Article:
Diabetes Health Fact sheets

View our collection of Health Fact sheets on diabetes.

Continuous glucose monitoring systems (CGM)
A continuous glucose monitor (CGM) is a small device that sits against the skin, with a small sensor needle that measures blood  glucose levels and sends this information to a meter, smartphone or an insulin pump.

Every 3 – 4 months, children with type 1 diabetes will have a blood test called an HbA1c to indicate long term blood glucose control. Find out more about this test here.

Insulin pumps
An insulin pump is a small electronic device that is programmed to deliver insulin into the body through a fine needle or flexible cannula inserted under the skin. It is about the size of a mobile phone and can be hooked onto a belt or kept in your pocket. Fast acting insulin is used in the pump. The pump is programmed to deliver a steady rate of insulin continuously and a surge of insulin when food is eaten.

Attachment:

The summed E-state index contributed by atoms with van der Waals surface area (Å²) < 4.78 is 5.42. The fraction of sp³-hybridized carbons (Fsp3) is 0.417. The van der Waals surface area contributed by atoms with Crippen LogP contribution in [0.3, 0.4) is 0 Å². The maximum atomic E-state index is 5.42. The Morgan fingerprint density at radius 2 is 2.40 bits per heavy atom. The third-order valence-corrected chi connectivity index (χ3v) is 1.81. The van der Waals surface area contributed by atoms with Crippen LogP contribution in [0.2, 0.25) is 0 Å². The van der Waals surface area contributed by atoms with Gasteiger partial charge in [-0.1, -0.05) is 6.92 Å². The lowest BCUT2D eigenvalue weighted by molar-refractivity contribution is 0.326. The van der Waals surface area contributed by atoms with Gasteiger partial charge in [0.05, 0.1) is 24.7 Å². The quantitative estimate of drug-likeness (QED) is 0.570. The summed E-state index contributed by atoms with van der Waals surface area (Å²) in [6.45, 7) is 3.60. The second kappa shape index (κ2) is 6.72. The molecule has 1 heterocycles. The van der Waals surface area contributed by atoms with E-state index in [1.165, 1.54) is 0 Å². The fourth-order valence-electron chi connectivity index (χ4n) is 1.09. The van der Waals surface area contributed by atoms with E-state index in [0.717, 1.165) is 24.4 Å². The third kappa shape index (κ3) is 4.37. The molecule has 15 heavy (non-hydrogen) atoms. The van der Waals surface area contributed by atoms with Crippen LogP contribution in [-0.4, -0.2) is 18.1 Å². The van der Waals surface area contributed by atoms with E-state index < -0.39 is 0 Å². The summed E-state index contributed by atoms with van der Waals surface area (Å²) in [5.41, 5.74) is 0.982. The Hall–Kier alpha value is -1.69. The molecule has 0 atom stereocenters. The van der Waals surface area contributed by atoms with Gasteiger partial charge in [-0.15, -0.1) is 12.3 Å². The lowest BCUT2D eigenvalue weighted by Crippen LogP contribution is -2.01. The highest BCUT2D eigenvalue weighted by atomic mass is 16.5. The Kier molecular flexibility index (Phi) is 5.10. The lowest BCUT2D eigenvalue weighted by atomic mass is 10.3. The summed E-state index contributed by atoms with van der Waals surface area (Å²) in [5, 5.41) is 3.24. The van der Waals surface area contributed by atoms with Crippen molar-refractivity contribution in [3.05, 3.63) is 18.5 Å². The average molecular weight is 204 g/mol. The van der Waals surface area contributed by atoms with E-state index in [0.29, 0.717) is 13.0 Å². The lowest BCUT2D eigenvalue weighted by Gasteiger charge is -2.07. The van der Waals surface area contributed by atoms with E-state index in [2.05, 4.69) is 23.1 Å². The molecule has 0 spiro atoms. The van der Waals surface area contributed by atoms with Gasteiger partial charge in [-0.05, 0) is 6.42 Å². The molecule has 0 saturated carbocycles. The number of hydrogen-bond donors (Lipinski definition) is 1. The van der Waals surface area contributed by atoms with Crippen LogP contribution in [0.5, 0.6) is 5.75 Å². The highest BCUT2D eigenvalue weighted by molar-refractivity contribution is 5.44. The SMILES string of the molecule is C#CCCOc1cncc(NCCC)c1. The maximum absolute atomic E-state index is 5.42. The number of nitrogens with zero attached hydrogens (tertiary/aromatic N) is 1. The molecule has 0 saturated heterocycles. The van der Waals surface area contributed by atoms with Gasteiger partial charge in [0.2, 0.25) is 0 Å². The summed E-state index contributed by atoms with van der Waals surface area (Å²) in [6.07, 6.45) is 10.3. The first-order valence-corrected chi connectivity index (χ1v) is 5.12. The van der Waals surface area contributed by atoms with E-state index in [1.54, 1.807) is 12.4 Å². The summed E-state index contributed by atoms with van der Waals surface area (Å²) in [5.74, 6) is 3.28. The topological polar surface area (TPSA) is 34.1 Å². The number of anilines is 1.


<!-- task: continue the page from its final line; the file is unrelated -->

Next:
Insulin therapy
People who have type 1 diabetes do not produce insulin. This means that injecting insulin is a daily requirement of a child or adolescent who has type 1 diabetes.
Transition to the Adult Diabetes Service

When our patients turn 18 years of age or complete year 12, they will transition to the Adult Diabetes services.

The National Diabetes Services Scheme has a useful booklet providing information for people with type 1 diabetes on moving from the Adolescent to Adults’ Diabetes service. It included advice on schooling to further education or work, driving, moving out of home and living advice.

  • Moving on up (PDF)

Type 2 diabetes
PCH is the only tertiary referral centre for children with type 2 diabetes in Western Australia. While type 1 diabetes remains the most common form of diabetes in young people, the number of children diagnosed with type 2 diabetes is increasing, particularly in high risk groups such as indigenous Australians.  Risk factors for developing type 2 diabetes include: 
  • ethnicity
  • obesity
  • puberty
  • family history
  • lifestyle.

In Western Australia approximately 50% of children with type 2 diabetes live in rural and remote locations and over one half of all children with type 2 diabetes are Indigenous.

The management of type 2 diabetes in children and adolescents includes lifestyle intervention (physical activity and dietary education), self-management education (individual and family), medication and psychological care.

Metformin is an oral medication given to people with diabetes to improve insulin function.